Finished Rebecca Goldstein’s “Betraying Spinoza” the other day, and found it an excellent piece of work. Having been very busy for a couple of days, I’ve not really had a chance to compose a detailed review. For now …
Radical objectivism. Ultimately the self-other dualism is dissolved by expanding the scope of self. I am we. We are the cosmos. Enlightened self-interest is not a matter of calculating individual benefit of deferred gratification in a tangle of quid-pro-quo transactions with “others”, but by “identifying” with the whole. What is good for we is good (for including me).
The question is who is we ? In Spinoza’s case, clearly this started with his Jewish identity, and expanded from there to the cosmos itself. Anyway, no time for a more thorough review, but Betraying Spinoza is an excellent resource on Jewish history as well as the life of Spinoza.
I then read in just a couple of sittings, Andy Martin’s “Beware Invisible Cows“. The title is a warning concerning altitude sickness at the Keck observatory on 14,000 foot Mauna Kea, Hawaii, and the book and its publicity quotes point to it being a popular science writing on the astronomical and cosmological theory on the origins of the cosmos. In fact that is very much secondary to a beautifully written piece – almost had me in tears – on the limits of physics and metaphysics anchored in family / filial love. What was the question, again – who is we ?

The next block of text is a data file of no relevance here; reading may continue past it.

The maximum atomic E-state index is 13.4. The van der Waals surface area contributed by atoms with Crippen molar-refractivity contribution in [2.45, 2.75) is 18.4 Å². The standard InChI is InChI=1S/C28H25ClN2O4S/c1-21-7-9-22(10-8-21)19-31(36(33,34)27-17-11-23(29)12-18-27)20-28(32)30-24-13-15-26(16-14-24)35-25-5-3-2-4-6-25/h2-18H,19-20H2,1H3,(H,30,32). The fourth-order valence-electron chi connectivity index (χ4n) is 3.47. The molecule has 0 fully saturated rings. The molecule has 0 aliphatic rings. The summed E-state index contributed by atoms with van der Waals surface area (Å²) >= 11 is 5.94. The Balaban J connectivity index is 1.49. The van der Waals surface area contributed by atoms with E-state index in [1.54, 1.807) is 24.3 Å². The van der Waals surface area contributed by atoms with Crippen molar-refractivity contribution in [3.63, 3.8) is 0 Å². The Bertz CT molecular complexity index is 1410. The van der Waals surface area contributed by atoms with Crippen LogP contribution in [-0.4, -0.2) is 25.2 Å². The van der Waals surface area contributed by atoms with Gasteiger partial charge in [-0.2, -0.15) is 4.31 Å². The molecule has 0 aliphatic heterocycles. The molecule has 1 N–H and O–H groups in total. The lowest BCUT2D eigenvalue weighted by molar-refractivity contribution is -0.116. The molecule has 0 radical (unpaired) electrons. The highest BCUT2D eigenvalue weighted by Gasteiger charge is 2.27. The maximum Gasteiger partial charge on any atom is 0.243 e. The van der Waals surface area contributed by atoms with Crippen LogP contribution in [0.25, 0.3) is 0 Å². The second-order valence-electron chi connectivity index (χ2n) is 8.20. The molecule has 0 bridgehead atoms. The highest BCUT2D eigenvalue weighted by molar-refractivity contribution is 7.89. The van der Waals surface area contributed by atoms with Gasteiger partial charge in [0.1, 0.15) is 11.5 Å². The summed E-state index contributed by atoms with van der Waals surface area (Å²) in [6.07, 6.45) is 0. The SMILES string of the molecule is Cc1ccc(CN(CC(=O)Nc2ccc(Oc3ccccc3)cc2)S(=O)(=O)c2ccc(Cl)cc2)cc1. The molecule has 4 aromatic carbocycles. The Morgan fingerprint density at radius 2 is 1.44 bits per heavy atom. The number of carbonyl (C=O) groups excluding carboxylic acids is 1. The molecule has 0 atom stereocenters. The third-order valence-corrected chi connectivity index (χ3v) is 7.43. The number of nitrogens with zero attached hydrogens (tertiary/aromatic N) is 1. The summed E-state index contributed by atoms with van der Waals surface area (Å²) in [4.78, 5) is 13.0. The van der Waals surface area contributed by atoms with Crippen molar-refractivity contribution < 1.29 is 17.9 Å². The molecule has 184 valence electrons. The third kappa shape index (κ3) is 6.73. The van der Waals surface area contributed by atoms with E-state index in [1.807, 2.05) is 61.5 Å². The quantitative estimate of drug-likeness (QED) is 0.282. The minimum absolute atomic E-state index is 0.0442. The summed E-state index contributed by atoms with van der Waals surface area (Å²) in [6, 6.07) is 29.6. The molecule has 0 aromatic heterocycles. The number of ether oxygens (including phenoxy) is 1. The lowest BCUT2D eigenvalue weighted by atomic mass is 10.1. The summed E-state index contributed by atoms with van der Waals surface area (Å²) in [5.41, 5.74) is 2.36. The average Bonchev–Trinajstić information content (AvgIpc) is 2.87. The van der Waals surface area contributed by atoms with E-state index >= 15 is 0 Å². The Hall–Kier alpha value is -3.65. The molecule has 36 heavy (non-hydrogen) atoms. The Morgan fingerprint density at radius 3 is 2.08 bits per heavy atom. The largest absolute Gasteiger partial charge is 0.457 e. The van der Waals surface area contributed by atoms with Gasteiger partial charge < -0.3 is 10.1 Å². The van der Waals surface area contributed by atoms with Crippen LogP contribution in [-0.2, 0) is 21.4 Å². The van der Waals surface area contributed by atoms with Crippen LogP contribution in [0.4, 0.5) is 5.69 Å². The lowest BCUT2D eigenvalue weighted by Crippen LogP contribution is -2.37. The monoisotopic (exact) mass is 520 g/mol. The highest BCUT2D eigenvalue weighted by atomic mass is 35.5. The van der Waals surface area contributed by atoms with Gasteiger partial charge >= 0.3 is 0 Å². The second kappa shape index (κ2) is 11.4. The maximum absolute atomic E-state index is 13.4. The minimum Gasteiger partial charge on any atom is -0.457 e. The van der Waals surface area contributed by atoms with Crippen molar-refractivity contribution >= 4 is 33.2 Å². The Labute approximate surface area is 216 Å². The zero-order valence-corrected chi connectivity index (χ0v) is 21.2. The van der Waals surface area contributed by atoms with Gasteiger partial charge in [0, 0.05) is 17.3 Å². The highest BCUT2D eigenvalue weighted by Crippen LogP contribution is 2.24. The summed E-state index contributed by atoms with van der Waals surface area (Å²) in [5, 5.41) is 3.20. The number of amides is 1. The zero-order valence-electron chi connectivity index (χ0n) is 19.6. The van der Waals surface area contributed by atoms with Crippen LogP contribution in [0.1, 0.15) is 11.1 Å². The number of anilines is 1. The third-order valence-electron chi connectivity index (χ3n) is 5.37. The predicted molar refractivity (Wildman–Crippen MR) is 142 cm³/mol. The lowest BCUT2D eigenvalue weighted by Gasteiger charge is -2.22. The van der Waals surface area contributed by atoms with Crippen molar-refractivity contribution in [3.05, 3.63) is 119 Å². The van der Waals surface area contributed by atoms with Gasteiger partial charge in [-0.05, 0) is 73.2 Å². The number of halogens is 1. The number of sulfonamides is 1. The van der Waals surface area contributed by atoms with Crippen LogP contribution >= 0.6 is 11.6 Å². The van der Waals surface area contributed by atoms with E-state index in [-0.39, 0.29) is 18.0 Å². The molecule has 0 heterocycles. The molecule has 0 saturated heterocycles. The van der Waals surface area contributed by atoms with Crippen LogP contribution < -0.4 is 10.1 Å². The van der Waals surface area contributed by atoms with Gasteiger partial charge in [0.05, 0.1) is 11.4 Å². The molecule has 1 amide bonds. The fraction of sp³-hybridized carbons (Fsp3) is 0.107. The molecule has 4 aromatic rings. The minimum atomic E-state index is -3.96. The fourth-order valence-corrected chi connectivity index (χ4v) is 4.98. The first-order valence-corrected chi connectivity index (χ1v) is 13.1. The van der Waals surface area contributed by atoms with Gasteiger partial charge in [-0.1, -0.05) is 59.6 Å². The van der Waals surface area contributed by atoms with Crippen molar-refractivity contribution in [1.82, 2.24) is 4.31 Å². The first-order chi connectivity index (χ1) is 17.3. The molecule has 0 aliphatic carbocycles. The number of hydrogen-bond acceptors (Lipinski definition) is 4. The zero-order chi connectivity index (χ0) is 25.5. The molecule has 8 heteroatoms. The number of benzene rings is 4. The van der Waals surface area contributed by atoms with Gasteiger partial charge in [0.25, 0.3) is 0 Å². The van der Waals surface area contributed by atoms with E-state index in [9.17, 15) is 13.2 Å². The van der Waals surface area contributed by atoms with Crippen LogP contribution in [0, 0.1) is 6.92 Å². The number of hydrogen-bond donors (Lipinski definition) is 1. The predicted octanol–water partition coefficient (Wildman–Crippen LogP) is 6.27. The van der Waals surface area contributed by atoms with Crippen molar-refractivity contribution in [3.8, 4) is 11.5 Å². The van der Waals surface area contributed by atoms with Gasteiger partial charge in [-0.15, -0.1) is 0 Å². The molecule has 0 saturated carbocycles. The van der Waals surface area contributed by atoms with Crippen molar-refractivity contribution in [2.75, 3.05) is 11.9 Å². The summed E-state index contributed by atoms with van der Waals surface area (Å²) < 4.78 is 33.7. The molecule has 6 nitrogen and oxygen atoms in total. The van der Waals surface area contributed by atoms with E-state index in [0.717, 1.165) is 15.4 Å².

Charles Freeman’s “The Closing of the Western Mind” is already legendary so I recognized it instantly and picked up a copy at Border’s in Brisbane. Obviously I was expecting philosophy, and it does have a potted history of the original Greek schools, but what I hadn’t realized was that it focusses on the history of Christianity aided and abetted by the Romans. That closing of the western mind. In fact only a few pages in I was thinking this is like a modern version of Gibbon’s (Divine) Decline and Fall. Gibbon is eventually mentioned briefly, but historical inaccuracy means it is not a source of scholarly references, more a source of sardonic wit. Also a great deal of history of the bible itself and related Jewish texts, so it follows surprising well on the heels of Betraying Spinoza.
Man, I need to stop reading. And I still have Steven J Gould’s 2000 reflections on natural history “The Lying Stones of Marrakech” beside me when I’ve finished the closing mind.
Filippino Lippi’s Triumph of Faith / (Triumph of St Thomas Aquinas over the Heretics) is symbolic in Freeman’s book of Christian faith stamping out wiser philosophies. Ironic given Aquinas later influences. Some say that is Averroes (Ibn Rushd) under his foot.
Oh, and before I forget, the I / we thing. The Ptolemeic / Copernican revolutions ? Nah, what’s the difference, not really revolutions. Just refinements of seeing “we” at the centre. Earth / Sun, what’s the difference in cosmic terms – still me-we-centric. Why is it that the whole universe appears to be expanding uniformly away from “our” galaxy ? Was reminded again by the Hubble and Cosmic Microwave Background pieces in Andy Martin’s book. Anthropocentrism is natural.
And finally, talking of reading:
Thanks to Jorn Barger for this one. From Rosie Siman.
[Post Note : an alternative view on the Pinker-Goldstein coupling
- one for the “What’s so funny ’bout …” collection.]